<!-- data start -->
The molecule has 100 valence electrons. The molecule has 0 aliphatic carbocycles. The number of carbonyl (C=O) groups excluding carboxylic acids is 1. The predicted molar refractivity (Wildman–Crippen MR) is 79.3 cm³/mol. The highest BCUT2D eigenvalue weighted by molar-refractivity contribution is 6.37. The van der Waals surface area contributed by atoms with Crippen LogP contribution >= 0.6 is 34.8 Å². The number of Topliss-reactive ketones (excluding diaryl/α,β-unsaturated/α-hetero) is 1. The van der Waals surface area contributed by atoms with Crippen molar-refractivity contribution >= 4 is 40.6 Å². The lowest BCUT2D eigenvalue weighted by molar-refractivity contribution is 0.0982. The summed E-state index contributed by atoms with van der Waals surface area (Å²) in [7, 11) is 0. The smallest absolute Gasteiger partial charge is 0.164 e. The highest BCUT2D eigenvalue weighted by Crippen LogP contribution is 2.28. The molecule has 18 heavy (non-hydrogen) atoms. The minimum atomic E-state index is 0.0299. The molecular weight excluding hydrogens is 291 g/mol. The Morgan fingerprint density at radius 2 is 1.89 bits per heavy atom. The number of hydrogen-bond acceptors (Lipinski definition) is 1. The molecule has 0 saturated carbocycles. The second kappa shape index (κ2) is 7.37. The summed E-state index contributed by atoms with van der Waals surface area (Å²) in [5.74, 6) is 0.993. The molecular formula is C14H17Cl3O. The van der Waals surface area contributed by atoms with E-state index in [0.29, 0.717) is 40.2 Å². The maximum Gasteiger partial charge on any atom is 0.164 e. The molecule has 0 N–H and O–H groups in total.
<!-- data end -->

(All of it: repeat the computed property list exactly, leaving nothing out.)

The molecule has 100 valence electrons. The molecule has 0 aliphatic carbocycles. The number of carbonyl (C=O) groups excluding carboxylic acids is 1. The predicted molar refractivity (Wildman–Crippen MR) is 79.3 cm³/mol. The highest BCUT2D eigenvalue weighted by molar-refractivity contribution is 6.37. The van der Waals surface area contributed by atoms with Crippen LogP contribution >= 0.6 is 34.8 Å². The number of Topliss-reactive ketones (excluding diaryl/α,β-unsaturated/α-hetero) is 1. The van der Waals surface area contributed by atoms with Crippen molar-refractivity contribution >= 4 is 40.6 Å². The lowest BCUT2D eigenvalue weighted by molar-refractivity contribution is 0.0982. The summed E-state index contributed by atoms with van der Waals surface area (Å²) in [7, 11) is 0. The smallest absolute Gasteiger partial charge is 0.164 e. The highest BCUT2D eigenvalue weighted by Crippen LogP contribution is 2.28. The molecule has 18 heavy (non-hydrogen) atoms. The minimum atomic E-state index is 0.0299. The molecular weight excluding hydrogens is 291 g/mol. The Morgan fingerprint density at radius 2 is 1.89 bits per heavy atom. The number of hydrogen-bond acceptors (Lipinski definition) is 1. The molecule has 0 saturated carbocycles. The second kappa shape index (κ2) is 7.37. The summed E-state index contributed by atoms with van der Waals surface area (Å²) in [5.74, 6) is 0.993. The molecular formula is C14H17Cl3O. The van der Waals surface area contributed by atoms with E-state index in [0.29, 0.717) is 40.2 Å². The maximum Gasteiger partial charge on any atom is 0.164 e. The molecule has 0 N–H and O–H groups in total.